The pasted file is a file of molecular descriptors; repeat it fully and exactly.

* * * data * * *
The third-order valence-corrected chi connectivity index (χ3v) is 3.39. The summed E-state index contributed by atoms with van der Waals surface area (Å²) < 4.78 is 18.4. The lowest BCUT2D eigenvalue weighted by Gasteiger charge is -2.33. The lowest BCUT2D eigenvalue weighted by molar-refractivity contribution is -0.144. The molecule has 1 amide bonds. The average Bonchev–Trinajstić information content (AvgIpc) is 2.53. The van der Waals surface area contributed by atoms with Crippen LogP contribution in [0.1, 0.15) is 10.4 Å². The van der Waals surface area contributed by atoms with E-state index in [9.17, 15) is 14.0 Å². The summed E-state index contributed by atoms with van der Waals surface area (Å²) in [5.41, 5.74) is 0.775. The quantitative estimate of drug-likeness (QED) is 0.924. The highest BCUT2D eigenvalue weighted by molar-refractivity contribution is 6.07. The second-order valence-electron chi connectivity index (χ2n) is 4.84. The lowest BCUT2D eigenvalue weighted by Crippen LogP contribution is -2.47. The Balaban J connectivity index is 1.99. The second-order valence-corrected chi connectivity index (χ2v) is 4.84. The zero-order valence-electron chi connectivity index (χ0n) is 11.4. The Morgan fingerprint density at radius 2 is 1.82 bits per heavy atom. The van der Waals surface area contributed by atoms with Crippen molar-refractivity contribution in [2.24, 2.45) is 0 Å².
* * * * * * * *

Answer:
The third-order valence-corrected chi connectivity index (χ3v) is 3.39. The summed E-state index contributed by atoms with van der Waals surface area (Å²) < 4.78 is 18.4. The lowest BCUT2D eigenvalue weighted by Gasteiger charge is -2.33. The lowest BCUT2D eigenvalue weighted by molar-refractivity contribution is -0.144. The molecule has 1 amide bonds. The average Bonchev–Trinajstić information content (AvgIpc) is 2.53. The van der Waals surface area contributed by atoms with Crippen LogP contribution in [0.1, 0.15) is 10.4 Å². The van der Waals surface area contributed by atoms with E-state index in [9.17, 15) is 14.0 Å². The summed E-state index contributed by atoms with van der Waals surface area (Å²) in [5.41, 5.74) is 0.775. The quantitative estimate of drug-likeness (QED) is 0.924. The highest BCUT2D eigenvalue weighted by molar-refractivity contribution is 6.07. The second-order valence-electron chi connectivity index (χ2n) is 4.84. The lowest BCUT2D eigenvalue weighted by Crippen LogP contribution is -2.47. The Balaban J connectivity index is 1.99. The second-order valence-corrected chi connectivity index (χ2v) is 4.84. The zero-order valence-electron chi connectivity index (χ0n) is 11.4. The Morgan fingerprint density at radius 2 is 1.82 bits per heavy atom. The van der Waals surface area contributed by atoms with Crippen molar-refractivity contribution in [2.24, 2.45) is 0 Å².